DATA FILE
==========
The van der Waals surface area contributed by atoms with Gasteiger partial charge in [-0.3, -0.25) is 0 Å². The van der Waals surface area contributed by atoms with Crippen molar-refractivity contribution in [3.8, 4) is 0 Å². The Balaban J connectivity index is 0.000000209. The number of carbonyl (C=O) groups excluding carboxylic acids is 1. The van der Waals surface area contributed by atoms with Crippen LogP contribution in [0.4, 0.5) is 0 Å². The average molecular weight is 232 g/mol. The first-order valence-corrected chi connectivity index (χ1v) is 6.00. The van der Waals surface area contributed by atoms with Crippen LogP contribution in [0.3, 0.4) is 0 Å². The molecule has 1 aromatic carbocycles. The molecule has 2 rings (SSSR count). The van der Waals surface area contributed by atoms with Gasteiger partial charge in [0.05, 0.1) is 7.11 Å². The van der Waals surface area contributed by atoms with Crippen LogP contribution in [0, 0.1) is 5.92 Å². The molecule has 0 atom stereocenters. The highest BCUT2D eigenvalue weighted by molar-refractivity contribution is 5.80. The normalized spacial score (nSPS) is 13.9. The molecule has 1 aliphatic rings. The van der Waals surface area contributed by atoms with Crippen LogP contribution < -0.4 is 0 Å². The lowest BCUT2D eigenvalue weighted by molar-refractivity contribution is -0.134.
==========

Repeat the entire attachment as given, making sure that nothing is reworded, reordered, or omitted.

The van der Waals surface area contributed by atoms with Gasteiger partial charge in [-0.3, -0.25) is 0 Å². The van der Waals surface area contributed by atoms with Crippen molar-refractivity contribution in [3.8, 4) is 0 Å². The Balaban J connectivity index is 0.000000209. The number of carbonyl (C=O) groups excluding carboxylic acids is 1. The van der Waals surface area contributed by atoms with Crippen LogP contribution in [0.4, 0.5) is 0 Å². The average molecular weight is 232 g/mol. The first-order valence-corrected chi connectivity index (χ1v) is 6.00. The van der Waals surface area contributed by atoms with Crippen LogP contribution in [0.3, 0.4) is 0 Å². The molecule has 1 aromatic carbocycles. The molecule has 2 rings (SSSR count). The van der Waals surface area contributed by atoms with Gasteiger partial charge in [0.05, 0.1) is 7.11 Å². The van der Waals surface area contributed by atoms with Crippen LogP contribution in [0, 0.1) is 5.92 Å². The molecule has 0 atom stereocenters. The highest BCUT2D eigenvalue weighted by molar-refractivity contribution is 5.80. The normalized spacial score (nSPS) is 13.9. The molecule has 1 aliphatic rings. The van der Waals surface area contributed by atoms with Crippen LogP contribution < -0.4 is 0 Å². The lowest BCUT2D eigenvalue weighted by molar-refractivity contribution is -0.134.